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Table of Contents
REVIEW ARTICLE
Year : 2019  |  Volume : 5  |  Issue : 3  |  Page : 145-150

Discussions on toxic traditional chinese medicine and new perspectives


1 School of Traditional Chinese Medicine, Guangdong Pharmaceutical University, Guangzhou 510006; Department of Pharmacology and Toxicology, Beijing Institute of Radiation Medicine, Beijing 100850, China
2 Department of Pharmacology and Toxicology, Beijing Institute of Radiation Medicine, Beijing 100850, China

Date of Submission31-May-2019
Date of Acceptance19-Aug-2019
Date of Web Publication30-Sep-2019

Correspondence Address:
Yue Gao
Guangdong Pharmaceutical University, No280 East Waihuan Road, Guangzhou High Education Mega Center, Panyu District, Guangdong; Department of Pharmacology and Toxicology, Beijing Institute of Radiation Medicine, 27 Taiping Street, Haidian District, Beijing
China
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Source of Support: None, Conflict of Interest: None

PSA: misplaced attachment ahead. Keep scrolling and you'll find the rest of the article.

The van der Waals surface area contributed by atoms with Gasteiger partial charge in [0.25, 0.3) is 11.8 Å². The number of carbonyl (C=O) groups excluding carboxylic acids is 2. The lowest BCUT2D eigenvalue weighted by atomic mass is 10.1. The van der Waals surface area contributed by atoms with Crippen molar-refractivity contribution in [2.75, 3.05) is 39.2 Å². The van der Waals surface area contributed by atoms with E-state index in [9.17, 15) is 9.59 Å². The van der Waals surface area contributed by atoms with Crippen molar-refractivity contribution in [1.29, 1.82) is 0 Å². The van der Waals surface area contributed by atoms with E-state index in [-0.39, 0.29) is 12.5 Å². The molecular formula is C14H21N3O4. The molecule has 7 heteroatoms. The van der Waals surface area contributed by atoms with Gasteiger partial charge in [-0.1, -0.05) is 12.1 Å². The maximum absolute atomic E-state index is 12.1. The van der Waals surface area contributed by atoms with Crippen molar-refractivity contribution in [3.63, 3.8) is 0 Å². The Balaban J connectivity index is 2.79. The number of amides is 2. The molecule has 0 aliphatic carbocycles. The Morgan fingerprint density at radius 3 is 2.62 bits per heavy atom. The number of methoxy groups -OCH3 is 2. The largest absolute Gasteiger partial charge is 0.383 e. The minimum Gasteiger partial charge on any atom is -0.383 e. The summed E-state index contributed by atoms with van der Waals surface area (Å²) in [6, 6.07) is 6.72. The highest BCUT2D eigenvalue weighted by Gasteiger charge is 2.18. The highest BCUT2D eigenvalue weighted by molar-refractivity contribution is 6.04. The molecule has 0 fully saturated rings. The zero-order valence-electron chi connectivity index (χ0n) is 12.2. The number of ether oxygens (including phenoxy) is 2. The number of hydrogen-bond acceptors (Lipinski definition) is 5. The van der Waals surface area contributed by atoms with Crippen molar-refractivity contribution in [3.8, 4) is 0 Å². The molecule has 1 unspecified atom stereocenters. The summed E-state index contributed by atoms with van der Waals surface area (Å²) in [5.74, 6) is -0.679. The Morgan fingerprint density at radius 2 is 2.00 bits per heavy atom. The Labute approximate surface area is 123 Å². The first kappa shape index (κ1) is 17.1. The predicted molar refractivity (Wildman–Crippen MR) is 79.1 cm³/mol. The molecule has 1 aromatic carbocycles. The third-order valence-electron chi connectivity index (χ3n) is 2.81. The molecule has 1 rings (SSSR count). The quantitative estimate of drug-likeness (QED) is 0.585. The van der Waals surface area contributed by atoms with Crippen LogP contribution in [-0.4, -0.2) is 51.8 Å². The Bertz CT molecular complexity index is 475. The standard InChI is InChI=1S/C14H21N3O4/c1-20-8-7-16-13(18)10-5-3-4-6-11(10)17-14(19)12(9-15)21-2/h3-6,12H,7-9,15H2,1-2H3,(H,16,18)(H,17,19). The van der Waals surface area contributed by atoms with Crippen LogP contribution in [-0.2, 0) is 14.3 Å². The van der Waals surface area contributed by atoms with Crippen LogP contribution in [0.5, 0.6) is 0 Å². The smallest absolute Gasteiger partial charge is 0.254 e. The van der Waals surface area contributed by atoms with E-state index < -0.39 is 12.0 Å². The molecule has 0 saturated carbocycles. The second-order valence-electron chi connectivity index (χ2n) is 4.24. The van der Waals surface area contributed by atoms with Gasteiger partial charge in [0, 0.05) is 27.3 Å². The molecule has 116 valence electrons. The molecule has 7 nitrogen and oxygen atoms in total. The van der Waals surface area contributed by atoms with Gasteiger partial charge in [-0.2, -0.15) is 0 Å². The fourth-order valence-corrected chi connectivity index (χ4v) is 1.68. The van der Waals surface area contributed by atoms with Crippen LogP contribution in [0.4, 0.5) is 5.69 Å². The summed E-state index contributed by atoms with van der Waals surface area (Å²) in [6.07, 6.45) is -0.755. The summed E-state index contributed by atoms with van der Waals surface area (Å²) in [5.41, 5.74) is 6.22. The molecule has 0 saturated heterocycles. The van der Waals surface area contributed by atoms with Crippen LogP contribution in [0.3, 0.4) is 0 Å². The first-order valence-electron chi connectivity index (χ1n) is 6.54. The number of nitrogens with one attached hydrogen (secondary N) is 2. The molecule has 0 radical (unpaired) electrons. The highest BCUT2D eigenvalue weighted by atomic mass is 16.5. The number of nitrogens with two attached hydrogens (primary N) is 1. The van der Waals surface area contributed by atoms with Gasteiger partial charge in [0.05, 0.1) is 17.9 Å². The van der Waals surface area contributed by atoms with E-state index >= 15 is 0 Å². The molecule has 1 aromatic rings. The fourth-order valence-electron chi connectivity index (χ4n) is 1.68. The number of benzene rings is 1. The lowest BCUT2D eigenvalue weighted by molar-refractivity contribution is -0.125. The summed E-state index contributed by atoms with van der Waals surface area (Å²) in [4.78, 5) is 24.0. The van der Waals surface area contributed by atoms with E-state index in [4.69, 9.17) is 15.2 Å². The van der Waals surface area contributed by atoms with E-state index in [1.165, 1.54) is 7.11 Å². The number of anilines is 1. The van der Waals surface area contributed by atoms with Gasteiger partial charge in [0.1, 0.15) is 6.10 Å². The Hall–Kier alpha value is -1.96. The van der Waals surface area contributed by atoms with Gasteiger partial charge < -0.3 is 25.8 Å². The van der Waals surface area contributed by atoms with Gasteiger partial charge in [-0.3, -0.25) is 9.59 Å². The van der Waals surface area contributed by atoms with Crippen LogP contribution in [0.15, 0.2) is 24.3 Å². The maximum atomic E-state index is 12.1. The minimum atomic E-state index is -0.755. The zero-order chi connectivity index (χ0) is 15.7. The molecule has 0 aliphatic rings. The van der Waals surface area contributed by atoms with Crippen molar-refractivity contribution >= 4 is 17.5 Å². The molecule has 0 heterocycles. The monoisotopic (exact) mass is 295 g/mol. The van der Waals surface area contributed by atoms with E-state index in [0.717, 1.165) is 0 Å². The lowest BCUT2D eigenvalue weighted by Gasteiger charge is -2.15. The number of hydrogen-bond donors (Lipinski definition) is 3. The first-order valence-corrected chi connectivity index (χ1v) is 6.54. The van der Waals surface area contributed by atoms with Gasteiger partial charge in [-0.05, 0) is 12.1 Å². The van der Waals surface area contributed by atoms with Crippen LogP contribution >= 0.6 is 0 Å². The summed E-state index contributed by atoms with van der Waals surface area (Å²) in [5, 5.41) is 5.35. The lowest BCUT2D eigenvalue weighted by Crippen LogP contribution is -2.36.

DOI: 10.4103/wjtcm.wjtcm_27_19

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  Abstract 


Along with the increase in the consumption of traditional Chinese medicine (TCM), the safety of TCM has dramatically attracted the attention and concern of the public. Here, we review previous studies, which focused mainly on the toxicity of toxic TCM and the interpretations for combination, to elaborate on advances and important issues existing in the safety evaluation of TCM, aiming to provide scientific advice for the clinical use. Moreover, we emphasize the importance of a safe evaluation system for TCM based on the material basis for toxicity, which integrates new toxicity testing strategy and is launched under the guidance of TCM theories in future researches.